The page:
In the past few years, you’ve purchased equipment to expand your technological capabilities. What has that allowed you to do, and are there new purchases coming?
Over the last couple years, we’ve really invested on the technology side. It gives us better capabilities, and with the labor issues, going to automation allows us to run more hours in a day unmanned. The first piece of equipment we purchased is called a fiber sheet laser. It can cut up to 5/8 inch steel, but it also cuts down to 0.032 [inch] aluminum sheets. The sheet laser itself is a very cool piece of equipment just from its capabilities, but the really game-changing thing for us was adding the automation inventory side. We partnered with a company based out of Chicago called Mazak for the machine, and then on the automation system, they partner with a company based out of Germany that came over here. Instead of manually having to load our material out of racking and load it on the machine, process it, and then take it off the machine, what that system allows us to do is take all of that flat stock sheet inventory, stack it up in the tower and then the machine itself, we can queue up what it needs and it will automatically take it out of storage, load it on the machine, process it, and then when it’s done, it offloads it and stacks it on a pallet. We can run it 24 hours a day, continuously unmanned. The second piece of equipment is another piece of automated technology that basically took out a lot of handwork. It still takes fabricators to deal with it after the parts are completed, but this took out a lot of the front-end side where all the parts and pieces are being fabricated by the machine. Then there’s another piece of equipment that is coming in April, which is another type of laser. It still cuts aluminum and steel, but it’s made to cut shapes.
How do these efficiencies affect workforce?
We’re very fortunate that with our local and international clients, the demand for our product has really risen over the last few years. It’s not so much that it has replaced anybody – it hasn’t done that – it’s just sped up our throughput and our capacity. The standard technology in the sign industry has always been CNC routers. We have two of them. When we were evaluating the sheet laser, the way it’s tooled up does the equivalent in a year of what eight CNC routers can do. A CNC router also has to constantly be manned, whereas the other one can run unmanned. When production staff comes in the next day, the parts are already cut, ready to go. All of our advances have not been to replace. We have 175 employees.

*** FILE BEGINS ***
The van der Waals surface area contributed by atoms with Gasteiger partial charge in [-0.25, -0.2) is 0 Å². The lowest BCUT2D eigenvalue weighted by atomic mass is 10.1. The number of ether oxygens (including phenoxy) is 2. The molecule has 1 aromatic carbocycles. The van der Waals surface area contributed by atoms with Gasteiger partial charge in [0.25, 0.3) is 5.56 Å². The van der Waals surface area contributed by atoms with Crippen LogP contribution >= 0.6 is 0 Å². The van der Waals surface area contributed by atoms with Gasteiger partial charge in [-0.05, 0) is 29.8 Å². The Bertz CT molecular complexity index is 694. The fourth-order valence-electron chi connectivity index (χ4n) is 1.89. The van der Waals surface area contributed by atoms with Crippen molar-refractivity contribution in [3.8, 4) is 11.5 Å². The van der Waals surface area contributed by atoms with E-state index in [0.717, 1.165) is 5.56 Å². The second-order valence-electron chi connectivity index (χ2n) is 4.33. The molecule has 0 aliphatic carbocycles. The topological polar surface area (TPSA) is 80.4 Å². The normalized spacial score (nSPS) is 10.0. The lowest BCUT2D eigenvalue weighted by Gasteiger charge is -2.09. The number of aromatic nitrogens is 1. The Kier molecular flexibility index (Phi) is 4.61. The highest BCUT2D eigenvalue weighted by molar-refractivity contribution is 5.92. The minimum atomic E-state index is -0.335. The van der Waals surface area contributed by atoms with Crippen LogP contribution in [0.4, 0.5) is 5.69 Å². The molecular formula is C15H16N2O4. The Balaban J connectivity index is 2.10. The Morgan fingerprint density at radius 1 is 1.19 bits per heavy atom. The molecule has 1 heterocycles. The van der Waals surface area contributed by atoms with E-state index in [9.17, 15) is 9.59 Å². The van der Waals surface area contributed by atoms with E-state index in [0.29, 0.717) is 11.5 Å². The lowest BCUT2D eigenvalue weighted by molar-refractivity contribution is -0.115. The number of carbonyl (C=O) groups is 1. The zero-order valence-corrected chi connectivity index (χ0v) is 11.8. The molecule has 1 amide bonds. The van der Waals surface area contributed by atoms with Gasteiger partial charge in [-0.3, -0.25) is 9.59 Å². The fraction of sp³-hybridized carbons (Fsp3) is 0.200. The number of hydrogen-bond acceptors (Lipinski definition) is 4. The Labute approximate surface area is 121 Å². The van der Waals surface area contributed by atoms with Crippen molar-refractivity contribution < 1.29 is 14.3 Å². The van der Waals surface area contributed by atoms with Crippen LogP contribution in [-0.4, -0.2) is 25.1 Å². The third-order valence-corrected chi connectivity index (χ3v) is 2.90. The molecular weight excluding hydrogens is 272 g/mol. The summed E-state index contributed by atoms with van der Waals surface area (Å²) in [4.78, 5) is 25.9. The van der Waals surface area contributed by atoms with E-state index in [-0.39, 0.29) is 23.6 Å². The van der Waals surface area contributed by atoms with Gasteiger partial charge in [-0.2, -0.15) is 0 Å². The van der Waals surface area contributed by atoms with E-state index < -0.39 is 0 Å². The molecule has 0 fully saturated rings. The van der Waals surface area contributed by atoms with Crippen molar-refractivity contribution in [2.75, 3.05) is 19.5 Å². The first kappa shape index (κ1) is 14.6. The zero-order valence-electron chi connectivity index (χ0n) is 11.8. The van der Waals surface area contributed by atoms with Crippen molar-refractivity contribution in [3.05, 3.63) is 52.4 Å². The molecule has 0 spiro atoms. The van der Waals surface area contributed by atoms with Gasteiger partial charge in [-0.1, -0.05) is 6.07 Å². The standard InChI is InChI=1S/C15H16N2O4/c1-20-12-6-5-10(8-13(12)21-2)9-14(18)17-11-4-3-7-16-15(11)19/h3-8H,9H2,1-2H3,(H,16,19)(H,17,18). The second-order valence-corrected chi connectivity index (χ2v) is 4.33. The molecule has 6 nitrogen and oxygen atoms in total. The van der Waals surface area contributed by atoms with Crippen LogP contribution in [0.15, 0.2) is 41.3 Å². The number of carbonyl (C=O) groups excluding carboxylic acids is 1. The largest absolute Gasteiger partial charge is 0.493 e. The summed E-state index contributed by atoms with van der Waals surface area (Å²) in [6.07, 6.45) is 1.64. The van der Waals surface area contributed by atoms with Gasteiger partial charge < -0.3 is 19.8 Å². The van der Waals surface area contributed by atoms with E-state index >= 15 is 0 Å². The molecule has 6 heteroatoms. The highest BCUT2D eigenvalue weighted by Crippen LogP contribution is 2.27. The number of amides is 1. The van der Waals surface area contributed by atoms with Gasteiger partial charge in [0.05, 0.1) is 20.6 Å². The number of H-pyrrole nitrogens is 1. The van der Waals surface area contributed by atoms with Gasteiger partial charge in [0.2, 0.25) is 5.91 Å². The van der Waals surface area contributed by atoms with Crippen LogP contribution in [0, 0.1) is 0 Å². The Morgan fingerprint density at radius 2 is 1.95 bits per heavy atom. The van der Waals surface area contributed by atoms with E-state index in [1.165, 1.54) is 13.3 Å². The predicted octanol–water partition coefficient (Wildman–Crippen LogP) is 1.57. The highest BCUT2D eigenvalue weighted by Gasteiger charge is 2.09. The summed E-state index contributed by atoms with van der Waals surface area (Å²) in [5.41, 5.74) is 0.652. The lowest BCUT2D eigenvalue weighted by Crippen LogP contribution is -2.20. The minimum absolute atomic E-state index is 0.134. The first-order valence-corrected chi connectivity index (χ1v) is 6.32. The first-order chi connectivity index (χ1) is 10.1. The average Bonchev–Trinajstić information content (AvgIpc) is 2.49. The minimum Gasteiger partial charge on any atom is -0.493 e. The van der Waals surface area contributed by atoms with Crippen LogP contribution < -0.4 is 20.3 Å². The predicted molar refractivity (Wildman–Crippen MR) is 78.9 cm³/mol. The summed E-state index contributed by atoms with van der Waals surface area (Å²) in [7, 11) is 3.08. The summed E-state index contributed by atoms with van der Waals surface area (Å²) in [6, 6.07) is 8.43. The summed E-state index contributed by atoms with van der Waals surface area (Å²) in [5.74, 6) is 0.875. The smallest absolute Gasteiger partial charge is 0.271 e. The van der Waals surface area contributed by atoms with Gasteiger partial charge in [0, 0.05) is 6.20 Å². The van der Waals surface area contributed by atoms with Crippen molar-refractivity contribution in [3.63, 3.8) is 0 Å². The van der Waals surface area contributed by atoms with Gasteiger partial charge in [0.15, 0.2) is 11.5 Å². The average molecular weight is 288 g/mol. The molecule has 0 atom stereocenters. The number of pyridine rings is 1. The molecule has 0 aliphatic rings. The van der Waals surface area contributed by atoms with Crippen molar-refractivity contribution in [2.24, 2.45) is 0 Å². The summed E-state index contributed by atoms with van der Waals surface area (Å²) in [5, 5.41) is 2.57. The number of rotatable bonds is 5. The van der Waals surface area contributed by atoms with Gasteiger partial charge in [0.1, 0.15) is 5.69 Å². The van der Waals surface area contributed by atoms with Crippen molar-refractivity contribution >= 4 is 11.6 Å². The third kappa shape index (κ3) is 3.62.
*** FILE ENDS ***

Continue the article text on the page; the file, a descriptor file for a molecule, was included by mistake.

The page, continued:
How has adding the new technology impacted revenue?
We’ve had double-digit sales growth year over year for about the last five running years. Percentage-wise, in excess of 15% growth year over year. The local market has played a huge part. We are very fortunate to have some very great clients here. But we also ship a lot of our product around the country, mainly the lower 48. We work with Culver’s; Braum’s; Scooter’s Coffee; First Watch restaurants; GoHealth, which is a national urgent care chain; Rural King, a hardware chain based out of Illinois; and of course, we do provide Walmart signs around the country. When we moved into this facility, we looked and said, we’re never going to fill this thing up. We’re actually looking at how we can add more square feet because of our client base and what they need from us. But in 2017, first day in here, I never would have thought we would have needed more square feet.
What are trends within the industry? Is sustainability a factor?
The biggest thing that everybody’s seen, and this has been ongoing for 10, 15 years, is a switch from incandescent lighting or fluorescent tube lighting (and) neon lighting to LED lighting. Digital has become very prominent on exterior signs and interior signs. Replacing TV screens or multiple TV screens and doing an interior digital wall. In the industry, we can generate a lot of plastic waste, which is not great for the environment just dumping that in a landfill. What we did when we started (Lexaform) in 2017, which is a sister company of Springfield Sign, we developed a recycling system where we take all of our scrap, we grind it up, we then bag it up and save it until we have a truckload, then our distribution partner comes in, picks it up, takes it out and they melt it down and reuse it. The trucks are usually about 50,000 pounds, and we usually send out anywhere between four and six full semitrucks a year of ground-up plastic.
You create signs for new businesses and locations and refurbish existing signs. New business slowed during the pandemic or was put on pause. How were you able to keep that growth?
We really diversified our client base. What I've seen change maybe over the last couple years is size of projects. There's not a lot of half-a-million-dollar projects out there that there were two, three years ago. But there are still plenty of projects to go after. In the last six months, I've added two sales reps. We have to listen to the noise, so to speak, of what the economy's doing, but at the end of the day, there's stuff out there to be had. You just got to go after it.
Element Springfield South opened; Outlaw Gentlemen Barbershop added a second location; and wellness studio Stretch Zone launched.